The roof is arguably the most important component of a house. After all, it is what protects everything inside from the elements.

 

Whatever material your roof is made of is ultimately held up by the roof deck (also known as roof sheathing), making it one of the most critical parts of any building.

What Even is Roof Sheathing?

Roof sheathing, also called decking or substrate, is a layer of wood paneling that supports the shingles, tiles or whatever roofing materials are on your roof. The sheathing is fastened to the roof’s joists and trusses, and then the shingles are nailed down to the sheathing. Sheathing supports the rest of the roof and acts as a last line of protection from the elements. Because sheathing is a wooden product, it is subject to water damage and dry rot if kept in a humid environment. Replacing the sheathing on your roof can get expensive if there is extensive damage, so make sure to inspect your attic regularly to make sure things are dry and sound. 

If you have a tile or wood shake roof and are looking to replace it, you may have to get new plywood installed if you don’t already have it. Oftentimes on those roof types there is a type of sheathing called “skip-sheathing” which many roofers will not install on top of.

What Does Roof Sheathing Do?

1. Supports shingles/tiles

Sheathing makes up the base of your roof. It literally holds up the shingles or tiles or whatever material your roof is made out of. These materials are fastened to the sheathing with either nails, staples, or screws.

2. Prevent leaks

Sheathing prevents leaks by providing a smooth, solid surface that holds up the waterproof underlayment that protects against moisture penetration. 

3. Prevents wind damage and blow-off

A good solid roof deck will act as a steadfast anchor to secure your roof during storms and other high wind events.

 4. Strengthens roof structure

The roof deck spreads the load of the roofing material evenly over the roof joists. The deck makes it easy to walk on your roof without fear of falling through the roof.

5. Makes future roof work easier

Having a solid roof deck makes it much easier for contractors to replace your roof in the future or install other equipment on your roof such as solar panels.

Man installs plywood on roof frame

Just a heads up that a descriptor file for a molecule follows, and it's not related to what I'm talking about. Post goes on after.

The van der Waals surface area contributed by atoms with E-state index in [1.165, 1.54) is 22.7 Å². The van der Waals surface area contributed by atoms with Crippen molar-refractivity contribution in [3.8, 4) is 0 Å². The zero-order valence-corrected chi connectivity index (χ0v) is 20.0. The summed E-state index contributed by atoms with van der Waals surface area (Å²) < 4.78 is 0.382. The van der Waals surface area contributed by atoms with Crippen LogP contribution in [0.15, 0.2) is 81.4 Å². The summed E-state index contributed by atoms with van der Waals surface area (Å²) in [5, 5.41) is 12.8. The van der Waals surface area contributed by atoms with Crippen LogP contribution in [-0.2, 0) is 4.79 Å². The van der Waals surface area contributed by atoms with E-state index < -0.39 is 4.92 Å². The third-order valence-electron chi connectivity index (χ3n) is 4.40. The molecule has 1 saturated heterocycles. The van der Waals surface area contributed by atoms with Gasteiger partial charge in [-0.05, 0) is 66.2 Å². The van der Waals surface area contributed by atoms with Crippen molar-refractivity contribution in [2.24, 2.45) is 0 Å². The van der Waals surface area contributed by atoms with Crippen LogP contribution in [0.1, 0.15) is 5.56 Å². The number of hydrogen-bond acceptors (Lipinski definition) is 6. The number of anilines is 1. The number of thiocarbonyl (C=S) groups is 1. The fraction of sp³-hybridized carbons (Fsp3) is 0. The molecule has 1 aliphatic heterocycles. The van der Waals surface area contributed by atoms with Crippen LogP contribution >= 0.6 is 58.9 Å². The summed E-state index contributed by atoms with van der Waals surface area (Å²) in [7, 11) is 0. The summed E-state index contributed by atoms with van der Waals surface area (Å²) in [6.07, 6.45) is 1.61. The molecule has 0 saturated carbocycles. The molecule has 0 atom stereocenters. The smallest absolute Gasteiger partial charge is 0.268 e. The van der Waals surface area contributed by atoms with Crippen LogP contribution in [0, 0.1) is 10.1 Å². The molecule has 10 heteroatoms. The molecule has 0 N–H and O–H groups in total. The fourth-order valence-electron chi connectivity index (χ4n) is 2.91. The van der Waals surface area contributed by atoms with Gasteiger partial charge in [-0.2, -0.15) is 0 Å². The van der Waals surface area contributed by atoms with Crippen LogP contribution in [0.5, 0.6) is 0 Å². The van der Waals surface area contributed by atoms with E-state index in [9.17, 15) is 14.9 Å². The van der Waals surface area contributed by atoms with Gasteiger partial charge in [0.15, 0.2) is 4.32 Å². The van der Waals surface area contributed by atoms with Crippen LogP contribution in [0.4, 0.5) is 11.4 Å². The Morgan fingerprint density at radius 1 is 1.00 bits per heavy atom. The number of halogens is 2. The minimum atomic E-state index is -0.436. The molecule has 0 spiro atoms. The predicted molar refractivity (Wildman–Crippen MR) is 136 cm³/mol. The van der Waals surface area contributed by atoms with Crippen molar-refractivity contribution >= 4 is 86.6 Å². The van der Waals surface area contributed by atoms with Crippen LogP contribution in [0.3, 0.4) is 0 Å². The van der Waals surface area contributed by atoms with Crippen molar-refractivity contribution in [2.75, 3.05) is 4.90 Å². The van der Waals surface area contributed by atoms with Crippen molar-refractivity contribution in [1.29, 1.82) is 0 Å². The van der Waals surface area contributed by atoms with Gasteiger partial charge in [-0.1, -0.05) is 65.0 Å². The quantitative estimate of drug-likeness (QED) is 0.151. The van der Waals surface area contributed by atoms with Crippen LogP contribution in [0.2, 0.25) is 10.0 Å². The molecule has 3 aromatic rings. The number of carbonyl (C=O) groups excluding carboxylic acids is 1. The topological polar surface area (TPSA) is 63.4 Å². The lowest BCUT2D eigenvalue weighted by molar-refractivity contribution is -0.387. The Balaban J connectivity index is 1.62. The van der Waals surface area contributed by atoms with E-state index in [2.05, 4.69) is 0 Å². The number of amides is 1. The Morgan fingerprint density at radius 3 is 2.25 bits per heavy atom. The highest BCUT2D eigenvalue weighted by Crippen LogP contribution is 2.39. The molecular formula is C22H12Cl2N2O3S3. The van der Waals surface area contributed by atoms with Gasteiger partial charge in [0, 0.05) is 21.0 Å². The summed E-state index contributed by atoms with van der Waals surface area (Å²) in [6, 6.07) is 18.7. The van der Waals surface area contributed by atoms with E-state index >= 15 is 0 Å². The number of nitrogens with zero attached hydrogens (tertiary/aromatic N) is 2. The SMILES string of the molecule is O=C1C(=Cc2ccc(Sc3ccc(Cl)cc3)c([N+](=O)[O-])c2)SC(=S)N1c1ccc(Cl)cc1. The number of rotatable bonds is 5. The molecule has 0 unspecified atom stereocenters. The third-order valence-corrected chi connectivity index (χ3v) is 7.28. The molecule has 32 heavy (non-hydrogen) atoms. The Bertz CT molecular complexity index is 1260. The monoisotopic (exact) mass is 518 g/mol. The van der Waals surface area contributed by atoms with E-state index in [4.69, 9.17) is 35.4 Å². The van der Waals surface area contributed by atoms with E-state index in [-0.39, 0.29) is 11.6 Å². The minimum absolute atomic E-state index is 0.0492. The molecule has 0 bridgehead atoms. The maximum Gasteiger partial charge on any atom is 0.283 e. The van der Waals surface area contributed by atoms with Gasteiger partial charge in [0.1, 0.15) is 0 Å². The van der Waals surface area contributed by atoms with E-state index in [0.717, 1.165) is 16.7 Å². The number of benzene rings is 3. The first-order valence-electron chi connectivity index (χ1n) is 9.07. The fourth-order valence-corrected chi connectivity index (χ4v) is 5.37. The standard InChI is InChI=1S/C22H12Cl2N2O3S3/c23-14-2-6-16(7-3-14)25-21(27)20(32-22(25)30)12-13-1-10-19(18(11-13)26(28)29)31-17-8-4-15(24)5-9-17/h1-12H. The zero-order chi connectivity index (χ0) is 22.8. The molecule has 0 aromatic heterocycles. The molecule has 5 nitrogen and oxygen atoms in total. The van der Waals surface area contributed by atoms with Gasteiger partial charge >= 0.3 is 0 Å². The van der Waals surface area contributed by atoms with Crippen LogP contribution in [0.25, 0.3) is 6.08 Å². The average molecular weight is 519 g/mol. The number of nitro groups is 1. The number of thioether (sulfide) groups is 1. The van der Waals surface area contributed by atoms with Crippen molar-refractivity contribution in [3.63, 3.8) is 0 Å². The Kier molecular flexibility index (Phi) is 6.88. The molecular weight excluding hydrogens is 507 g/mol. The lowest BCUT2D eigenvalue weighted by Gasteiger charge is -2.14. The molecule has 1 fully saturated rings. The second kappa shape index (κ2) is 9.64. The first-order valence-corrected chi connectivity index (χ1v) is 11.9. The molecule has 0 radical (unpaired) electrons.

What is Roof Sheathing Made From?

Roof sheathing can be made of a number of different materials, but most commonly it is 7/16” OSB plywood. This is a standard roofing and construction material that can be found all over the country.

However, older roofs often have a different style of sheathing constructed from long wooden planks that are nailed down across the roof joists.

This is an example of board or plank sheathing, which is simply when boards are fastened down on top of the roof joists to create a solid deck. This style of sheathing does not leave large gaps in between the boards. A new roof can be installed on this style of sheathing, assuming that the boards are still structurally sound and there are no large gaps between them.

This style is called “skip-sheathing”. Notice the “skip” or gap in between each board. This gap increases ventilation and decreases material costs, but does not provide a solid surface to attach materials like asphalt shingles, and is no longer really used. A “solid deck” of OSB plywood must be installed over skip-sheathing when replacing a roof.

When Do You Need to Replace Roof Sheathing?

  1. If you are experiencing leaking from your roof or you can see moisture or water damage on your sheathing. This is a strong sign that the structural integrity of your roof deck is compromised and some or all of the sheathing must be replaced.

2. If you see the wood is rotted or there is fungal growth on the sheathing or roof structure. Dry rot and mold can cause serious damage to wooden structures and must be removed and replaced with new materials when it is encountered.

3. If you have skip-sheathing. If you are replacing your roof or planning on installing solar panels, it is recommended that you replace any skip-sheathing with a solid deck of 7/16” OSB or plywood.

4. If your roof is sagging. A sagging roof can be a symptom of sheathing that has lost its structural integrity. If your roof is beginning to sag, it is a good idea to take a look in the attic and see if there is excess moisture or rotting in the sheathing or roof joists.

If you have a roof with any of these issues, it is recommended that you speak with a roofing professional to discuss your options and to see if replacing your roof is necessary. As a preliminary step, we recommend inspecting your attic annually to assess the condition of the sheathing of your roof. To do so, go into your attic with a flashlight and take a look at the plywood boards and roof joists for any damage or moisture. Unfortunately, it is rarely possible to replace or repair roof sheathing without destroying the roof on top of it. For this reason, we recommend having a full roof replacement when sheathing needs to be done. That way you will not have to worry about any issues with your roof for decades to come.

 

To see how much it would cost to replace your roof, visit bidlist.io to receive free estimates from a number of installers in your area.